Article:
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Blind Mice See Again After Cell Transplants 107

Posted by samzenpus
from the see-how-they-run dept.
Korbinus writes, "Scientists have managed to restore vision in blind mice by transplanting light-sensitive cells in their eyes, cells on their way to become photoreceptors. This might be a important step towards new treatments of eye disease."
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Blind Mice See Again After Cell Transplants

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  • by Anonymous Coward on Wednesday November 08, 2006 @08:51PM (#16779001)
    I wonder if this procedure will work for Republicans? :-)
  • one down (Score:5, Funny)

    by Anonymous Coward on Wednesday November 08, 2006 @08:51PM (#16779005)
    Thr^H^H^HTwo blind mice.
  • awesome! (Score:4, Funny)

    by chaos421 (531619) on Wednesday November 08, 2006 @08:51PM (#16779009) Homepage Journal
    ...and here i thought the future of vision was a gold-plated bananaclip visor.
  • by Centurix (249778) <centurix AT gmail DOT com> on Wednesday November 08, 2006 @08:54PM (#16779037) Homepage
    "Holy crap, look at the size of that carving knife! Run!"
  • Blind mice (Score:3, Funny)

    by Anonymous Coward on Wednesday November 08, 2006 @08:54PM (#16779051)
    Now if they could just help them regenerate the tails the farmers wife cut off the mice will be whole again.
  • I guess they don't have any excuse now.
  • by the_humeister (922869) on Wednesday November 08, 2006 @09:00PM (#16779101)
    It could work for children who are discovered to be blind, or those who gradually lose their vision from macular degeneration. This won't help those who were blind from birth and are now adults since their visual cortex will not have developed.

    And, of course, this only works on mice. Why is it that mice always get the best treatments?
  • And, of course, this only works on mice. Why is it that mice always get the best treatments?

    Now that's just cheesy.
    Even I want to mod me down for that one.
  • Why is it that mice always get the best treatments?
    It should be no surprise that hyperdimensional beings are able to trick humans into developing therapies for them.
  • by zensufi (743379) on Wednesday November 08, 2006 @09:19PM (#16779283)
    I for one welcome our new seeing mouse overlords.
  • Because it is the mice that paid for the building of this planet. They have enough money to pay for a copy to be built too, after the Earth I was destroyed by the Vogons.
  • Prove it... (Score:4, Interesting)

    by Firehed (942385) on Wednesday November 08, 2006 @09:26PM (#16779359) Homepage
    We know this worked *how*?

    "Now Petey, give us two squeeks if you can see again!"
  • by fuo (941897)
    I'm guessing they tested the mouse's reactions before and after the treatment... Like the "made you flinch" game.
  • by Anonymous Coward
    Sony was right, Cell can do anything!
  • I'm just guessing too because I also didn't RTFA, but wouldn't showing them a picture of a predator scare them away from it?
  • by DittoBox (978894)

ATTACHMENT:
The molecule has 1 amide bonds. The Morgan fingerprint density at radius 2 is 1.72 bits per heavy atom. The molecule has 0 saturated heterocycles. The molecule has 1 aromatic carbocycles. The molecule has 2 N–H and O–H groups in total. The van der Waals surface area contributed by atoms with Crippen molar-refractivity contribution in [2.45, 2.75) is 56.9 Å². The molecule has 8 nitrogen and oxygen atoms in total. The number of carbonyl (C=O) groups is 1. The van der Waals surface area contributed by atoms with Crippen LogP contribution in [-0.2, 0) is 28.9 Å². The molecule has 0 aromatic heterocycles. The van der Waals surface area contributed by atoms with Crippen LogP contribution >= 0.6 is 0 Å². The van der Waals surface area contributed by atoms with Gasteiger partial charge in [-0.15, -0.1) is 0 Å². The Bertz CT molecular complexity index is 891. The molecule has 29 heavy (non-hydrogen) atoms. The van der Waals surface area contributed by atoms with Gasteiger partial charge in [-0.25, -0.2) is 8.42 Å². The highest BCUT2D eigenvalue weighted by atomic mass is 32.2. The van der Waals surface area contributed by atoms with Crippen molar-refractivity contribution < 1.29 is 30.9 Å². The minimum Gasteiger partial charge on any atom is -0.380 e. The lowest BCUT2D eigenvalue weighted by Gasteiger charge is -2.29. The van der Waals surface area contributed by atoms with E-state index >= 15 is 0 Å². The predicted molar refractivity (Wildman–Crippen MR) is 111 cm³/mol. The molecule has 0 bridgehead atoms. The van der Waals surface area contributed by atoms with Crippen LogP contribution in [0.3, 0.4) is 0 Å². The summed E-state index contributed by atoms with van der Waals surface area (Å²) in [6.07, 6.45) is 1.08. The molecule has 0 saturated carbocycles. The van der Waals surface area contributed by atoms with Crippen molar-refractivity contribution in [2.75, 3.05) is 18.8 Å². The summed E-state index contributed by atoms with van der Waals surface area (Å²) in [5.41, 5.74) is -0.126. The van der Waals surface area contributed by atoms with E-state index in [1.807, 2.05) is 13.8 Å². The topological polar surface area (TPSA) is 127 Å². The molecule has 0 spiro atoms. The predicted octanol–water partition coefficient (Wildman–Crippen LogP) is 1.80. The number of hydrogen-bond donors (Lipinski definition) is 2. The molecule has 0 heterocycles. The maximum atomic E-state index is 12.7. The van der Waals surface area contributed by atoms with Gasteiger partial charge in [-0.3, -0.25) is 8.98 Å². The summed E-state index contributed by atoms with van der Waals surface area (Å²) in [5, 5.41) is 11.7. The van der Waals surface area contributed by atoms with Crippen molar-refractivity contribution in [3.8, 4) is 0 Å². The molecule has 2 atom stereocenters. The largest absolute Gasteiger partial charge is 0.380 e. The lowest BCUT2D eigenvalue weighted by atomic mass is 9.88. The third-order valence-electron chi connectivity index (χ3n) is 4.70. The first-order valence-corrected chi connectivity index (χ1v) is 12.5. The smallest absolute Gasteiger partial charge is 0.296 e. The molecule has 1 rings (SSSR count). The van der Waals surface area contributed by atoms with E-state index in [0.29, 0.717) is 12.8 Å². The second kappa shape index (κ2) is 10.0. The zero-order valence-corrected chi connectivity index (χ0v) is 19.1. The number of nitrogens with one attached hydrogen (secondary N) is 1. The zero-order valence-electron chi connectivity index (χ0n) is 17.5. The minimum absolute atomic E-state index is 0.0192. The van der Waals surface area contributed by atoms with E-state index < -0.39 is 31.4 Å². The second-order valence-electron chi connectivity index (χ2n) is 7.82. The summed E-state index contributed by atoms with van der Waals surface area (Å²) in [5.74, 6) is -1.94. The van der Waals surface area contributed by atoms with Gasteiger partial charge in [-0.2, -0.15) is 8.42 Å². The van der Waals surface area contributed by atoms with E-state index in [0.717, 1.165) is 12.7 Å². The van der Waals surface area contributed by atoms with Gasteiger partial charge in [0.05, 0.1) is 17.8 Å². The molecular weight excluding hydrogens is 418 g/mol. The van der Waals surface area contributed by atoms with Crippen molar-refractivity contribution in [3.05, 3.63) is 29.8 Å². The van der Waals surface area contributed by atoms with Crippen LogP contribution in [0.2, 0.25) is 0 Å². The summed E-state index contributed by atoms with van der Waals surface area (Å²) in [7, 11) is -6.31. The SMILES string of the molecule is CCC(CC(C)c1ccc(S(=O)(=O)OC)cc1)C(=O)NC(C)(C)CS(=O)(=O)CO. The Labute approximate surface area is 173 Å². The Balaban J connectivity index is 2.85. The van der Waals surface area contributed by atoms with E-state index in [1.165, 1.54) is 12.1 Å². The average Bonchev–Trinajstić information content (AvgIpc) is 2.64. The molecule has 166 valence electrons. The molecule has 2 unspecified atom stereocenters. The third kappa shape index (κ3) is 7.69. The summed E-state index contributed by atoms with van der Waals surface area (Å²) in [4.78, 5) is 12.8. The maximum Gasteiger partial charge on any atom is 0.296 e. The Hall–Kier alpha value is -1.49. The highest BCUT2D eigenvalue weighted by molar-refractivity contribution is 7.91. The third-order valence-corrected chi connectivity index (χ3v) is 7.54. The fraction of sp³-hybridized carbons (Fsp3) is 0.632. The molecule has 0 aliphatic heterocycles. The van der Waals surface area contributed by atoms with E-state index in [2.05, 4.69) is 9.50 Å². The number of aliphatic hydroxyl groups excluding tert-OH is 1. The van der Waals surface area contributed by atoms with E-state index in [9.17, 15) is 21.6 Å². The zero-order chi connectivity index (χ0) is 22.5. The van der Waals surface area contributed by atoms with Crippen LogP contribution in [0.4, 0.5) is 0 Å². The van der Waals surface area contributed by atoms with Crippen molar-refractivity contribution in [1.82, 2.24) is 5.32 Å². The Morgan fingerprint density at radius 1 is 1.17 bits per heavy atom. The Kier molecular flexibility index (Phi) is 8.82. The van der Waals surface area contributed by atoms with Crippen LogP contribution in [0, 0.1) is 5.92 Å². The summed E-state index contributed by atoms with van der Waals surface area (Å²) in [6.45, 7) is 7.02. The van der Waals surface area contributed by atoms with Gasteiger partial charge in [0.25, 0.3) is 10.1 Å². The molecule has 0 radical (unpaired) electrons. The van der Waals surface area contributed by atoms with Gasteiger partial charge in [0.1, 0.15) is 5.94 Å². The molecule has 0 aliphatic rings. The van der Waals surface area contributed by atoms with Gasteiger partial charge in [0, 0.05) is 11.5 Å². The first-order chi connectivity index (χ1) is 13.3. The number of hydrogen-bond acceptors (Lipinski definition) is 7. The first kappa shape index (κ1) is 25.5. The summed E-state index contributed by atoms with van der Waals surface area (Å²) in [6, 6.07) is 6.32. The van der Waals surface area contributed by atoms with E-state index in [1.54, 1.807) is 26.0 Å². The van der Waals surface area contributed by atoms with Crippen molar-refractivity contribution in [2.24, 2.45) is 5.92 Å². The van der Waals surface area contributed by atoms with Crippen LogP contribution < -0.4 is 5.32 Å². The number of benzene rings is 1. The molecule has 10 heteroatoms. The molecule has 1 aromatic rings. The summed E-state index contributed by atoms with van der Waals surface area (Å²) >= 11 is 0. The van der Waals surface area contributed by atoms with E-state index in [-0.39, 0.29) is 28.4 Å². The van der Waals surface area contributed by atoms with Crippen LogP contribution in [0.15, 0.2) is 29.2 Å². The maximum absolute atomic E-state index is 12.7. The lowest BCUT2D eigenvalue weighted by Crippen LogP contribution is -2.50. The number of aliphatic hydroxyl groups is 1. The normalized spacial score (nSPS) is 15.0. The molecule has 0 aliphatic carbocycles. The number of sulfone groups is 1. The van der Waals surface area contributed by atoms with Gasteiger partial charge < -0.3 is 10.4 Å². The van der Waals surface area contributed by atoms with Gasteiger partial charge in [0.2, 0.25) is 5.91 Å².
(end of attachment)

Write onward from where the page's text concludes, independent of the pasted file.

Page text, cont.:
And, of course, this only works on mice. Why is it that mice always get the best treatments?

    They also get the worst.

  • by realmolo (574068) on Wednesday November 08, 2006 @09:41PM (#16779493)
    Surgeons have succeeded in transplanting a frog's brain into a cloned copy of The Handsome Prince's body.

    This comes after last weeks news that Little Miss Muffet didn't know what a "tuffet" was at the time of the incident with the spider, and that her subsequent testimony was completely fabricated by her lawyers.
  • by BWJones (18351) *
    A couple of points humeister,

    1) The ganglion cells are the projection cells of the retina. If you assume that the visual cortex is already mapped, and the ganglion cells survive, the mapping remains intact.

    2) Which brings up problem #2 What everybody needs to realize is that if you wait until the photoreceptors degenerate, it is too late in that downstream changes are taking place in the bipolar cells, amacrine cells, horiztonal cells, Muller cells and ganglion cells. The retina remodels and alters the
  • Do you really think it's the hard to effectively test the visual acuity of an animal? Doesn't seem that unreasonable to me. See if you can teach them that the blue lever makes food and the red one doesn't. Or...see if they avoid obstacles when navigating. Or... anyway, seems like testing if a mouse is blind or not is probably a solved problem.
  • by Dunbal (464142)
    Why is it that mice always get the best treatments?

          Of course the price they pay is that they are sacrificed the minute the experiment is over...
  • by shodai (970706)
    Perhaps they stopped running into things? *shrug*
  • by Dunbal (464142)
    wonder if this procedure will work for Republicans?

          Nahh they'd just deny it if they could see it, or claim that they could see it all along anyway and everything was going according to plan.
  • by Dunbal (464142)
    Sony was right, Cell can do anything!

          Especially if you have a rootkit.
  • by Mozk (844858)
    You know a mouse can see because the cursor would move.
  • Super vision? (Score:5, Interesting)

    by Anonymous Coward on Wednesday November 08, 2006 @10:12PM (#16779771)
    I wonder would this work for replacing the cones in a person's eye? Currently there are three types of cones sensitive to L-, M- and S-wavelengths of light. Colour blindness is caused by either missing or reduced function of cones. A potential fix for colour blindness? Presuming the brain is elastic enough and colour opponent neurons will kick in for missing cones.

    Or add a fourth or fifth groups of cones sensitive to different wavelengths of light - UV, etc? If we can capture these extra wavelengths what will our brains do? Ignore or use?
  • by thopkins (70408)
    Perhaps the mice responded to a visual cue that had no sound or small. It's not that complicated.